The year of 1968 was a turning point for Mexican society. In this year great events occurred that shaped the modern Mexican identity in several spheres: from the technological to the social participation, passing through the economy, culture and entertainment. In this series we will explore some aspects of everyday life in the late sixties. In this section we will review pop culture in the Mexican context.
Youth culture permeated many of the artistic expressions, such as theater, film, fashion and music. These expressions fostered creativity and contrasted with the conservative values of previous generations.
Jane Fonda en el set de Barbarella. (1967) by Revista PlayboyMuseum of the Purpose of the Object
The new ideals of freedom and experimentation, driven by young people, were reflected in different aspects such as fashion, music and film.
Angélica María. Revista Pop. (1968) by Prensa Mexicana, S.A.Museum of the Purpose of the Object
In Mexico, figures such as Angélica María, Julissa and the Spanish Rocío Dúrcal shared the spotlight, starring in films such as "Acompañame", "Cinco de Chocolate and Uno de Fresa" or "Los Caifanes".
Rocío Dúrcal (detalle) (1969) by Revista México Canta, Ediciones LatinoamericanasMuseum of the Purpose of the Object
Pop. Revista (1968) by Prensa Mexicana, S.A.Museum of the Purpose of the Object
Pop music, in this period was a creative field that brought multiple innovations, with groups like The Beatles, The Rolling Stones, The Velvet Underground and Jimi Hendrix.
Cream. Disraeli Gears (1967) by Polydor RecordsMuseum of the Purpose of the Object
The Beatles. Magical Mystery Tour. Cinta de Audio 8-Track (1967) by Audio Devices Inc. / Capitol Records, Inc.Museum of the Purpose of the Object
In 1963, the "8-Track" format for audio tapes was launched. This format would be used until 1980.
The Beatles. Álbum Blanco. (1968) by Apple / Parlophone RecordsMuseum of the Purpose of the Object
The Rolling Stones. Beggar’s Banquet. (1968) by Abkco RecordsMuseum of the Purpose of the Object
Pop music in 1968 marks a difference with the psychedelia of 1967, approaching to genres such as blues, folk and country.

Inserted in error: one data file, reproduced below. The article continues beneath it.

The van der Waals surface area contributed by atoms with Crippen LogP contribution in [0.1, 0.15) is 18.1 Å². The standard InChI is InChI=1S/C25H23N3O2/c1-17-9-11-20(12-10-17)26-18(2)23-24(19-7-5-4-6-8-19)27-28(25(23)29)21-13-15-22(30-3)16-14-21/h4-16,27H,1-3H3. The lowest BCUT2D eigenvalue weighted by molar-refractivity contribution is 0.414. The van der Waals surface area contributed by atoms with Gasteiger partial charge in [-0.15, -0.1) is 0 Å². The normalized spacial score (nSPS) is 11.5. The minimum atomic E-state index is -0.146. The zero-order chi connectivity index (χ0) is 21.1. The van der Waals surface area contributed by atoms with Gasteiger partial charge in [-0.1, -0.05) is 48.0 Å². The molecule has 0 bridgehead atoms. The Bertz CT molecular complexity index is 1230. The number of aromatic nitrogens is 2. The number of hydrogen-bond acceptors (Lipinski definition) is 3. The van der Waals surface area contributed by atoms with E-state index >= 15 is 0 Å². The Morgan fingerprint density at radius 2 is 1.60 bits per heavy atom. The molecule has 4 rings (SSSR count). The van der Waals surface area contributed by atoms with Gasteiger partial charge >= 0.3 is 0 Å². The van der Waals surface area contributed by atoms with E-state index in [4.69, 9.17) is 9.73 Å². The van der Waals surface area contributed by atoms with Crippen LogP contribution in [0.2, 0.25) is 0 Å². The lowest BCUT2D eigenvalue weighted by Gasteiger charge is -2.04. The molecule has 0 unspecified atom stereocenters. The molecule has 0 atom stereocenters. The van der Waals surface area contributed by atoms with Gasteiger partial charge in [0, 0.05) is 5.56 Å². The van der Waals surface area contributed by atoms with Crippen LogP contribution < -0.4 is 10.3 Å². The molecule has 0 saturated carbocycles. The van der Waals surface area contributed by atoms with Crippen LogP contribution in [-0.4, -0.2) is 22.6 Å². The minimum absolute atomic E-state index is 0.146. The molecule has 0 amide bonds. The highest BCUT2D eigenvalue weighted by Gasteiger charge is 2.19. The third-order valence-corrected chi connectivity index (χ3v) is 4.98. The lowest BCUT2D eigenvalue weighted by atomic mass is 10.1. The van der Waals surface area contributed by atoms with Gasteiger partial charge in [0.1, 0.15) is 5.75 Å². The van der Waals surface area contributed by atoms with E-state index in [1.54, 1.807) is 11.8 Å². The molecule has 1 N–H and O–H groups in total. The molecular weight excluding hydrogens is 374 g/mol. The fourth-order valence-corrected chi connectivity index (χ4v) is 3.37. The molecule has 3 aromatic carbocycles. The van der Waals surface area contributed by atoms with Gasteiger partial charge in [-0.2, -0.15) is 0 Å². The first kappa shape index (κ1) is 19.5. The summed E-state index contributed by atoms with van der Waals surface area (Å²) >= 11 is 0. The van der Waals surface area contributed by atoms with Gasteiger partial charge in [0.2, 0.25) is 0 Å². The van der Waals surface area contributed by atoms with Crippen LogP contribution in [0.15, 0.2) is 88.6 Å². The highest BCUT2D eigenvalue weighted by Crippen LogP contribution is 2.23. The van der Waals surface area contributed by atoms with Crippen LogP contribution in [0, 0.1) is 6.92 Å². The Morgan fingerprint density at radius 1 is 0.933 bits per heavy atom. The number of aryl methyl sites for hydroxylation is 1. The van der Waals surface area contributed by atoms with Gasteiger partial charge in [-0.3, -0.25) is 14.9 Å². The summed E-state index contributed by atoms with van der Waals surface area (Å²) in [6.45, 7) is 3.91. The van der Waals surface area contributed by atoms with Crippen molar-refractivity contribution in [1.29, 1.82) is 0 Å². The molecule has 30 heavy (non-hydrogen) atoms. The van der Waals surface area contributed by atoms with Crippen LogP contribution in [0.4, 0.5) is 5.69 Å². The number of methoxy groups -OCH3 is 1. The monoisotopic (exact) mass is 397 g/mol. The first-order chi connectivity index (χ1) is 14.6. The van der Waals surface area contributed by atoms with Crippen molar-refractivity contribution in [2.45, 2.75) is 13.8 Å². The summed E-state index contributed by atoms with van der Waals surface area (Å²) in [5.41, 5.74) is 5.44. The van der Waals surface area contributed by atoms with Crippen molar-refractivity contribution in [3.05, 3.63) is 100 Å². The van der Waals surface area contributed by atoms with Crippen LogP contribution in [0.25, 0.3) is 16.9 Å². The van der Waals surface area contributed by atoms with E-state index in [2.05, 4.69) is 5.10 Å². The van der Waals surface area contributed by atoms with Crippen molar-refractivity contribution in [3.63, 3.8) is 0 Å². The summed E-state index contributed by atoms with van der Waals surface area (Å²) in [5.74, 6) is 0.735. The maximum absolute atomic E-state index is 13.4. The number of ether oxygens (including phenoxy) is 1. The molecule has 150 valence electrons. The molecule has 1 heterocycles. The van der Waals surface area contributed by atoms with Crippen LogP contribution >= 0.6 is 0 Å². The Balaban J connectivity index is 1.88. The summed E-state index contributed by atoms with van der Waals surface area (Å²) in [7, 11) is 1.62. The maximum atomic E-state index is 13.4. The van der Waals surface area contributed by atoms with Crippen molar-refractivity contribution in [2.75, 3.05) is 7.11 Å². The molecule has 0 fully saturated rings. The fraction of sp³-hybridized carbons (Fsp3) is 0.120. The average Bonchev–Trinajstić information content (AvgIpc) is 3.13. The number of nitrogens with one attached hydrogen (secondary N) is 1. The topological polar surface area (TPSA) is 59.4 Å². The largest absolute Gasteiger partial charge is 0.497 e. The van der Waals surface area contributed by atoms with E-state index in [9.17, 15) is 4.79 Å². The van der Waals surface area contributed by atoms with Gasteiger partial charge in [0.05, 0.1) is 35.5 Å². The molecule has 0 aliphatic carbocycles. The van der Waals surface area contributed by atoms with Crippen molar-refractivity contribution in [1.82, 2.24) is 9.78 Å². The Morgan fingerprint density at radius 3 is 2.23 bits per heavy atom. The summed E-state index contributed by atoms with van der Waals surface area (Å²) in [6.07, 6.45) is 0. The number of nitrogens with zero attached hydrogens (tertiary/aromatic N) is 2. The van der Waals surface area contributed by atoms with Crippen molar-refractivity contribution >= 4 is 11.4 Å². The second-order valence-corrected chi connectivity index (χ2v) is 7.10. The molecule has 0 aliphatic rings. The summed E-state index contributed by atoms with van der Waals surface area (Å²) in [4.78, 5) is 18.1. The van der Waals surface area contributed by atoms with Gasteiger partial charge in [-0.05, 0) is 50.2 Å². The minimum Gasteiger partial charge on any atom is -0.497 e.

The field of design was influenced by psychedelia, with studies such as the The Fool, Victor Moscoso, Bonnie MacLean and Rick Griffin, which would soon be copied and taken to the mainstream.
Jimi Hendrix. Cartel (1969) by Carlos BacaMuseum of the Purpose of the Object
Victor Moscoso con carteles. (1967) by Revista LifeMuseum of the Purpose of the Object
Victor Moscoso, is one of the best-known designer of psychedelia. His work appeared in magazines such as Yellow Dog or Zap Comix, and on album covers of groups such as Steve Miller Band and Jerry Garcia.
Jimi Hendrix Experience. Cartel. (1969) by Ediciones LatinoamericanasMuseum of the Purpose of the Object
In Mexico, the hippie movement and psychedelia were resumed by the La Onda movement, which covered different fields such as theater, music, literature and film, and showed a decided experimental radicality, with representatives such as: Benny Ibarra, José Agustín, Parménides García Saldaña and Alejandro Jodorowsky.
Soul. Suplemento. (1969) by Ediciones LatinoamericanasMuseum of the Purpose of the Object
Los Ángeles Negros. Y Volveré. Sencillo 45 rpm. (1966) by Discos OdeónMuseum of the Purpose of the Object
In 1968 in Latin America there are groups that mix bolero with funk and rock, creating a very particular style. Among them, Los Ángeles Negros, Los Terrícolas and Los Pasteles Verdes
Los Teen Tops y Los Locos del Ritmo (1969) by Revista Ídolos del RockMuseum of the Purpose of the Object
Rock and Roll appeared in Mexico in 1956 and developed throughout the sixties, with groups and soloists such as César Costa, Enrique Guzmán, Angelica María, Los Locos del Ritmo, among others.
Mexico Canta. Revista. (1968) by Ediciones LatinoamericanasMuseum of the Purpose of the Object
In the mid-sixties, illustrated musical magazines aimed at a young audience were introduced. Some magazines are: Mexico Canta, Notitas Musicales and Conecte.
Notitas Musicales. Revista. (1965) by Compañía Distribuidora de Periódicos, Libros y Revistas S.A.Museum of the Purpose of the Object
Los Yaki. Anuncio. (1968) by Capitol RecordsMuseum of the Purpose of the Object
At the end of the decade, new groups appeared: Los Yaki, Los Apson, Los Tijuana Five and Los Babys, among many others.
Los Apson (1969) by Revista Ídolos del RockMuseum of the Purpose of the Object
Los Babys. Anuncio. (1968) by Peerlees de México S.A.Museum of the Purpose of the Object
Concierto en la Pista de Patinaje Insurgentes. Fotografía (1968) by Paolo GoriMuseum of the Purpose of the Object
In 1972 the Avándaro Festival was held, with 200,000 attendees. Fearing a youthful rebellion, the Mexican government would prohibit mass events for the next 15 years.
Antonio Soto, Arely Chong, Carlos Gónzalez, Daniel Cervantes, Diego Salgado, Edmundo Vargas, Javier Ávalos, Jonathan Torres, Lizbeth Chavez, Mariana Pérez, Martín Cruz, Natalia Cheng, Paulina Newman, Piedad Romero y Rosario Luna.
Selection and texts by Antonio Soto
Museo del Objeto del Objeto © 2018